Norman's lawyers cite SNC Lavalin testimony in fight for secret documents

OTTAWA — Lawyers for Vice-Admiral Mark Norman and the federal government argued Wednesday over the words of Canada's top bureaucrat during the SNC-Lavalin affair as the suspended military officer's team pressed for access to secret government emails and memos.

At issue is whether Michael Wernick, the outgoing clerk of the Privy Council, waived solicitor-client privilege on some of those documents — and thus opened the door to Norman's lawyers seeing them — when he testified before a Commons' committee in February.

During an appearance to address allegations of political interference in a criminal prosecution against SNC-Lavalin, Wernick at one point told the justice committee he decided to have the courts decide whether to release thousands of cabinet documents requested by Norman's lawyers.

Previous to that decision in October 2018, it was believed the government would invoke a special legal provision and refuse any court requests for the documents, which Norman's team say they need to prove his innocence.

``I made the decision, of my own volition, with my own authority, that the easiest way to deal with the Norman matter was to let the judge decide what was relevant,'' Wernick said on Feb. 21.

Norman's lawyers argued Wednesday that the comment amounted to a waiver of solicitor-client privilege, meaning emails and memos related to that decision should be released even though the government says they contain legal advice and should be kept secret.

His legal team believe those documents and others the government is trying to keep secret will prove Norman's case has been tainted by political interference and boost defence efforts to get the breach-of-trust charge tossed out.

``It was the result of strategic, tactical, political considerations because the Liberals were made to look very bad in the House of Commons, in the media, day after day,'' Norman's lawyer Christine Mainville alleged of Wernick's decision to let the court decide the fate of those cabinet documents.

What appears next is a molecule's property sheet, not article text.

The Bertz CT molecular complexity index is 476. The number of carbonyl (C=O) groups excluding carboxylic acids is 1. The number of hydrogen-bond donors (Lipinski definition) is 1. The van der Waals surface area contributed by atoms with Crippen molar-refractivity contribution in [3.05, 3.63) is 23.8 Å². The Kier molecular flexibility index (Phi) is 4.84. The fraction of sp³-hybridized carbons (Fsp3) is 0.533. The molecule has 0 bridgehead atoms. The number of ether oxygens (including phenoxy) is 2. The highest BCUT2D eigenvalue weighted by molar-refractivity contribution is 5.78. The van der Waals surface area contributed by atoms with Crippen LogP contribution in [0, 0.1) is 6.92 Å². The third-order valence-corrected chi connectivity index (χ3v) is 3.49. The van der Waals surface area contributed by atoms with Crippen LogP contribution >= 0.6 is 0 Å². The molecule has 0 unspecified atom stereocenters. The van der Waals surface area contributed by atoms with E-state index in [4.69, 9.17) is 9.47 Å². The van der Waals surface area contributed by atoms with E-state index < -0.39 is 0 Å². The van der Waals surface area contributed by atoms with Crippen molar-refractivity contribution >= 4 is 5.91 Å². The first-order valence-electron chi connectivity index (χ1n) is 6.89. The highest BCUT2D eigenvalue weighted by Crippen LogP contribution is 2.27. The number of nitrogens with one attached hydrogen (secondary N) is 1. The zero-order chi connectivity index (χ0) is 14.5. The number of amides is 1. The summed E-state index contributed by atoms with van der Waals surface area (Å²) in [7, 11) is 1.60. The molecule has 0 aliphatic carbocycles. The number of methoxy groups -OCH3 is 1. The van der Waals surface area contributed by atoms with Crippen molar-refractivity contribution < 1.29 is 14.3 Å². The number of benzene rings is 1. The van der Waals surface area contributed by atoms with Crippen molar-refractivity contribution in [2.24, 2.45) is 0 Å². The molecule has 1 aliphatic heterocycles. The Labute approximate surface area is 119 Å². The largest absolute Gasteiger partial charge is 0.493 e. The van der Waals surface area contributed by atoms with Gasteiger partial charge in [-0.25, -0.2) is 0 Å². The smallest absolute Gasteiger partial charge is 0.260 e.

Justice Department lawyer Robert MacKinnon pushed back, arguing Wernick did not waive any solicitor-client privilege and that Wernick's testimony was covered by parliamentary privilege _ meaning it can't be introduced as evidence in court.

That privilege, which MacKinnon said extended to committee witnesses, was recently affirmed when a court rejected Sen. Mike Duffy's attempt to sue the Senate over his suspension from the upper chamber in 2013. Duffy is appealing the decision.

MacKinnon added ``there was nothing nefarious'' about Wernick's decision to have the courts decide what documents should be released to Norman's team. He called the decision ``helpful'' to let ``the defence proceed, in letting the court proceed.''

Justice Heather Perkins-McVey appeared to question Mainville's allegations, saying Wernick's decision ``would put it all out there.''

MacKinnon defended the government claiming solicitor-client privilege to prevent the disclosure of dozens of others memos and emails about the case, including several memos from Wernick to Prime Minister Justin Trudeau.

Those documents contain legal advice from government lawyers and solicitor-client privilege applies to the ``continuum of communication,'' MacKinnon said, even though neither Wernick nor Trudeau are lawyers.

Perkins-McVey will ultimately determine the scope of documents that Norman's lawyers will receive, including those considered cabinet secrets and others subject to solicitor-client privilege, in order to ensure a fair trial.

Norman served as the military's second-in-command before being suspended and charged with breach of trust for allegedly leaking government secrets to influence cabinet's decision-making on a $700-million shipbuilding contract.

He has denied any wrongdoing. His legal team has alleged the case against him is politically motivated and is trying to get access to the requested documents to officially make that case in an effort to get the charge tossed out before his formal trial starts in August.

© 2019 The Canadian Press